[ilds] The real behind the fictional people and situations

slighcl slighcl at wfu.edu
Wed Jun 13 17:48:13 PDT 2007

On 6/13/2007 1:03 PM, Bruce Redwine wrote:

>I tend to think anything mediated through an author's brain and which he labels fiction, no matter how factual in basis, is still fiction.  
I only ever work from that premise, Bruce, and I teach Victorian 
novels--from the highwater moment of "realism." 

In class, I continually remind my students  that these different visions 
of Victorian London and Victorian England are just that--visions--in 
which Dickens and Eliot and Stoker are borrowing and rejecting and 
distorting and integrating certain elements from the author's 
experience, but not presenting their fashioned worlds in a direct, 
one-to-one relation to the "real" world elsewhere.  Thus literature's 
difference from the phone book or the cook book, which must work through 
direct, accurate translation of information.  Thus the usefulness of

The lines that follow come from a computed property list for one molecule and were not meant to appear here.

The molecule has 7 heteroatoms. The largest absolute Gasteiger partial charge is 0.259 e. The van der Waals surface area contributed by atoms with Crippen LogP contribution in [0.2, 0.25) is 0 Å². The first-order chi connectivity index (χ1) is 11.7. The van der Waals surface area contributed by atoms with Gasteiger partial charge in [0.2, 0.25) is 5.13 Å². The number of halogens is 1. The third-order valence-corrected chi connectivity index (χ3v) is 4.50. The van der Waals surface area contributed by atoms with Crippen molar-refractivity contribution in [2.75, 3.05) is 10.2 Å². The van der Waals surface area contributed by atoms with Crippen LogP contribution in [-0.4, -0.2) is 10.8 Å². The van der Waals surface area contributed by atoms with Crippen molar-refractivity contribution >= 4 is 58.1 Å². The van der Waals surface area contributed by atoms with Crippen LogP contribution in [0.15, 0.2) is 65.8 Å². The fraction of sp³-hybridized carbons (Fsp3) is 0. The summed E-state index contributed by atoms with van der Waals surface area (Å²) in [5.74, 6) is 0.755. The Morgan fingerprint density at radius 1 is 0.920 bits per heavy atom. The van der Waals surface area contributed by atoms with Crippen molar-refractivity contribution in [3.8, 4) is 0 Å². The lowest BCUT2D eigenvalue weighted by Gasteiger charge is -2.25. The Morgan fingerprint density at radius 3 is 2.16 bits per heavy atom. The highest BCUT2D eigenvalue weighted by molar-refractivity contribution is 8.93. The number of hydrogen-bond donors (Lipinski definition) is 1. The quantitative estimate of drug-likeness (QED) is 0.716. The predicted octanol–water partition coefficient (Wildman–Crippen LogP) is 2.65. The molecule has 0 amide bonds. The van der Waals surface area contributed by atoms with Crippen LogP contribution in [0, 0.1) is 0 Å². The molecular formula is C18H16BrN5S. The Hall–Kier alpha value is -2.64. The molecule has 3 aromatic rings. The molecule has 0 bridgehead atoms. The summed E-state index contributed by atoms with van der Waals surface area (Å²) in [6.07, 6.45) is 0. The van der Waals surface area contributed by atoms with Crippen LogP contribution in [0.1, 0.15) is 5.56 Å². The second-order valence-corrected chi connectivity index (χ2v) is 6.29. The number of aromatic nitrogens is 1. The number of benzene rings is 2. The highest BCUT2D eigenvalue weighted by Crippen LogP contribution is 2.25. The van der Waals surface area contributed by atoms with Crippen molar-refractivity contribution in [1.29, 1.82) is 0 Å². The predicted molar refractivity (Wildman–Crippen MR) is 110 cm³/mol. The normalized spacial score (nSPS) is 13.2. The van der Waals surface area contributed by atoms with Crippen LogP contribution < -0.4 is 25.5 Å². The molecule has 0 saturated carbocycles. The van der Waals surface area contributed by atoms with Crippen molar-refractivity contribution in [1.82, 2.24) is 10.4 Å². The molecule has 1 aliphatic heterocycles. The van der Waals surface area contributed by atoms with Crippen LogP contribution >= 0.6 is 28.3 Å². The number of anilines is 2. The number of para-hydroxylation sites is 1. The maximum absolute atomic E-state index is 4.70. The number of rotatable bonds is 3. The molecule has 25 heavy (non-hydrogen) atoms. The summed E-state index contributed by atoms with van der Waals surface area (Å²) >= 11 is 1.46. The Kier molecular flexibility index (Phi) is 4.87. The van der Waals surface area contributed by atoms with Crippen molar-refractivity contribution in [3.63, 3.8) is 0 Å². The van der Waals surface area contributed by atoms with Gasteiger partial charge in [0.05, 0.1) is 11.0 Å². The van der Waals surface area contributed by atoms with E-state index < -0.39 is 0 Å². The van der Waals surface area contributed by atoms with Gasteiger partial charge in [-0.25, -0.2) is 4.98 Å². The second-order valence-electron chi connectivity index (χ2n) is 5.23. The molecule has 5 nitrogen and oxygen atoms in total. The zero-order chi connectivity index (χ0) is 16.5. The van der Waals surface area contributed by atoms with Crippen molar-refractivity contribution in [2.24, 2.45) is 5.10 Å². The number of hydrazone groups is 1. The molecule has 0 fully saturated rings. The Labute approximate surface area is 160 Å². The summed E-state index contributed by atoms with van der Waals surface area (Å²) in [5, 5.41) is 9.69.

science fiction and fantasy, genres which return us to the recognition 
that imagined worlds are never simply "our world."  (Read attentively, 
which of our novels are not properly seen as "speculative fiction"?)  

To understand this, imagine transferring characters among books, like 
interstellar explorers moving from one world to another.  Without a 
doubt, Pip could not exist, could not survive a transfer to Middlemarch 
or to Thornfield Hall or to Toad Hall, where the moral economy of the 
different writers' imagination would not permit Pip what Dickens allows 
him.  Likewise it is impossible to imagine Heathcliff outside of the 
special environment of Wuthering Heights--he is Bronte's special 
homunculus, not allowed to creep from his suspending fluid. . . .

Thus the perils of a too easy acceptance of mimesis. . . .

I suppose I am more a partisan of the Lamp, rather than the Mirror.

I have increasingly come to sense a kind of hiccup or slight trembling 
of the ontological veil  in /Justine /whenever Scobie appears in the 
text.  He really seems to be a character dropped in from another book, 
from another place and another time, and Darley, I fancy, writes in a 
very different way when he writes of his time with Scobie.


Charles L. Sligh
Department of English
Wake Forest University
slighcl at wfu.edu

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